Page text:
What's To Know About Chronic Pancreatitis?
Chronic pancreatitis is a long-term progressive inflammatory disease of the pancreas that leads to permanent breakdown of the structure and function of the pancreas. The pancreas is a gland organ that is located in the abdomen, behind the stomach and below the ribcage. It specializes in producing important enzymes and hormones that help break down and digest foods. It also makes insulin to moderate the levels of sugar in the blood. The most common cause is long-term alcohol abuse - it is thought to account for between 70 and 80 percent of all cases. Chronic pancreatitis results in over 122,000 visits to a doctor and 56,000 hospitalizations annually in the United States. Significantly more men than women are affected. Treatment The following treatments are commonly recommended for chronic pancreatitis. Lifestyle changes People with chronic pancreatitis will need to undergo some lifestyle changes. These will include: Stopping alcohol consumption: Giving up drinking will help prevent further damage to the pancreas. It will also contribute significantly towards relieving the pain. Some people may need professional help to quit alcohol. Stopping tobacco use: Smoking is not a cause of pancreatitis, but it can accelerate the progression of the disease. Pain management Treatment should not only focus on helping ease the pain symptoms, but also depression which is a common consequence of long-term pain. Doctors will usually use a step-by-step approach, in which mild painkillers are prescribed, gradually becoming stronger until pain becomes manageable. Insulin The pancreas may stop producing insulin if the damage is extensive. The individual is likely to have developed diabetes type 1. Regular insulin treatment will become part of the treatment for the rest of the person's life. Continue reading >>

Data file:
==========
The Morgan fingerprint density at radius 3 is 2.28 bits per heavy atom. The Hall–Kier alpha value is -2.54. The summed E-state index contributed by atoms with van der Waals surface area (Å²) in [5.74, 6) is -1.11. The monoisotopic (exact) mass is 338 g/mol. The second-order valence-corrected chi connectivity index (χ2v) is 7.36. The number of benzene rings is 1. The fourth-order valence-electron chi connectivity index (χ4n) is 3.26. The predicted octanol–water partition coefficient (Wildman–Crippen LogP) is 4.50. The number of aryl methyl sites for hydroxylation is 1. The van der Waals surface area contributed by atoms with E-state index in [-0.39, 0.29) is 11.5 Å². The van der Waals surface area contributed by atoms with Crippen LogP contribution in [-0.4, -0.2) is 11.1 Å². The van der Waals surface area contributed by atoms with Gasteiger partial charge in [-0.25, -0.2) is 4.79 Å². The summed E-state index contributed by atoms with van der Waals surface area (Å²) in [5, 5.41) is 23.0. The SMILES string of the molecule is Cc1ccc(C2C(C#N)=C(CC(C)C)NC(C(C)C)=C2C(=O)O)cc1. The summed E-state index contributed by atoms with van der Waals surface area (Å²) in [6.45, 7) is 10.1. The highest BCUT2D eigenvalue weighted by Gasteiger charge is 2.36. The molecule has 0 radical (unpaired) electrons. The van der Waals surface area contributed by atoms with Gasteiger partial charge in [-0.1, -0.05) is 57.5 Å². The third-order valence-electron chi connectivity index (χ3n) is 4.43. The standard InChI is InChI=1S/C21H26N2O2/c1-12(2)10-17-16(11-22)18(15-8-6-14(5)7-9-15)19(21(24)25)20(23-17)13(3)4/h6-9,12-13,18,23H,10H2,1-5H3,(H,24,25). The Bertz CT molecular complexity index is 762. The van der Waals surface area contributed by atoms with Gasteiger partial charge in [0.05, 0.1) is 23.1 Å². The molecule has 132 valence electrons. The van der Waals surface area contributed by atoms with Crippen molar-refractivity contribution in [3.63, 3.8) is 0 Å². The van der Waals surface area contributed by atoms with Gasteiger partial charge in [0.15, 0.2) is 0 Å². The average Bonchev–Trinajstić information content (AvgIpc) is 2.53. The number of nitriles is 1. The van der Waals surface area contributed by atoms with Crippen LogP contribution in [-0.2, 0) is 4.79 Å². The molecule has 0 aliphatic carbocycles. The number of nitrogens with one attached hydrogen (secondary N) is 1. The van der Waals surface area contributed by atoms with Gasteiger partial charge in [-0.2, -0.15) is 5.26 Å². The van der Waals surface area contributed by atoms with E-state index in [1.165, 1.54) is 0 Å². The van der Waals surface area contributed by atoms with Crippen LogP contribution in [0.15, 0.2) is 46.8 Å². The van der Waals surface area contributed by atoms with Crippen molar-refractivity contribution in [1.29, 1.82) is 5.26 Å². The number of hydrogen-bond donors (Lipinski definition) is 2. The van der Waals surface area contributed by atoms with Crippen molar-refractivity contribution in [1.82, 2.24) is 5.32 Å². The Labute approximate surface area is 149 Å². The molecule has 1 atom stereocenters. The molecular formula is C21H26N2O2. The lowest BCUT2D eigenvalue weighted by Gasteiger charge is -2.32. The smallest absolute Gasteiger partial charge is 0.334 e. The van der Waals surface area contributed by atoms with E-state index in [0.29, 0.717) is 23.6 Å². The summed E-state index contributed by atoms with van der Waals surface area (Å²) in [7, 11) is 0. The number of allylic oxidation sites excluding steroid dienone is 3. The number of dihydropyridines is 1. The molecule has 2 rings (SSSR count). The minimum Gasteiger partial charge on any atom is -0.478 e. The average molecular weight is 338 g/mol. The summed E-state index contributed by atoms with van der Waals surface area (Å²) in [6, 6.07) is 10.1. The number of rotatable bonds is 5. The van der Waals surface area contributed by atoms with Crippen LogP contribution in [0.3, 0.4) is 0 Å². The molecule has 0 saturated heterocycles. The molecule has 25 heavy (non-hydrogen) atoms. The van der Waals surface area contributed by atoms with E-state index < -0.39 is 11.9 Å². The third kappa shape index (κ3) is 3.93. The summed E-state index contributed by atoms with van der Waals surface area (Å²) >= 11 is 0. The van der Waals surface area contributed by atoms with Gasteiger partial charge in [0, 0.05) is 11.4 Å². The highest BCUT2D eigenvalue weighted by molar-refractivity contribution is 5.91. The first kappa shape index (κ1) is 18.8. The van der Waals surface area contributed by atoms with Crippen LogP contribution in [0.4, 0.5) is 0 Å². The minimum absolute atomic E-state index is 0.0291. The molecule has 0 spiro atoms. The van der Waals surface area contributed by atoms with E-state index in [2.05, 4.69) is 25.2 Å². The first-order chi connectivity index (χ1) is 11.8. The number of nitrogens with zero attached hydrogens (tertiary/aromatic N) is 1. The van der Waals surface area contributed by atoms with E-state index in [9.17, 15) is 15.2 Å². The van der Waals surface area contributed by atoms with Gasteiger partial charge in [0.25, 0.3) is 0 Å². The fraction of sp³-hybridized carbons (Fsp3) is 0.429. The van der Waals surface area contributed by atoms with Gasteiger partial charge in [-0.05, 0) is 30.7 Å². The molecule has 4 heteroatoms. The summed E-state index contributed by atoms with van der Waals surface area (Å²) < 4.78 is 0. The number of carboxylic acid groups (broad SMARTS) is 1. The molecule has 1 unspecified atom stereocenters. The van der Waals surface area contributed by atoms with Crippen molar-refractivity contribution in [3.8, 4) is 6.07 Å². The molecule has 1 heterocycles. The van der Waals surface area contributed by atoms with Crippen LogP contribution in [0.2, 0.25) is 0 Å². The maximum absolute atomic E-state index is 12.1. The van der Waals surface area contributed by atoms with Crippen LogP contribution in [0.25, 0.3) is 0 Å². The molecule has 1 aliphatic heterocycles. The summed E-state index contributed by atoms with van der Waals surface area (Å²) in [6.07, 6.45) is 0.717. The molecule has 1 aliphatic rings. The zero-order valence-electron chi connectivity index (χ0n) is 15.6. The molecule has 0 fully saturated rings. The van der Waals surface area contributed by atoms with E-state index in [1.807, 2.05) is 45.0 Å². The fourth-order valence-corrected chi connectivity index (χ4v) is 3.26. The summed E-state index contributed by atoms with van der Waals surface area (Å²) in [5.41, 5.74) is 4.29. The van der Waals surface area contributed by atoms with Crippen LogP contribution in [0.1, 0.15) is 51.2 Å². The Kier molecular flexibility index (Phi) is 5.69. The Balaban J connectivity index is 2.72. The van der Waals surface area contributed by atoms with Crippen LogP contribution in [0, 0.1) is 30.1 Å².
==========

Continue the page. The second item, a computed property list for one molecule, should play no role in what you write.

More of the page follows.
How Healthy Is Your Pancreas?
Its not just diabetics who need to look after this vital organ. The pancreas is an organ that lies horizontally across the back of the upper abdomen behind the stomach. The pancreas manufactures the bodys supply of insulin, which controls blood sugar levels and fat metabolism. Insulin is released from the pancreas directly into the blood stream. Insulin blood levels rise after a meal, especially if it contains a lot of carbohydrate. If the insulin producing cells in the pancreas fail, diabetes will occur and insulin injections are required. The pancreas also manufactures enzymes and secretes them into the pancreatic duct which empties into the small intestine to enable digestion of food. The enzymes produced by the pancreas include lipases that digest fat, proteases which digest proteins, and amylases which digest starch molecules. People with pancreatic problems often find they suffer with digestive problems such as bloating and indigestion. The term pancreatitis refers to inflammation of the pancreas, and this may be sudden, severe and life threatening, or chronic and intermittent. Pancreatitis usually produces pain in the upper abdomen, which often spreads deeper into the back. The pain can vary from mild and grumbling, to sudden and excruciating, and is usually accompanied by nausea and vomiting. The possible causes of pancreatitis include: Gallstones which become trapped in the pancreatic duct where it joins with the bile duct to empty into the small intestines. If the pancreatic duct becomes blocked, the pancreatic enzymes cannot flow into the intestines. In such cases the enzymes build up in the pancreas and digest the pancreas. Some drug side effects, particularly drugs used for diabetes. Intestinal problems, particularly overgrowth of harmful gut bugs. Sometim Continue reading >>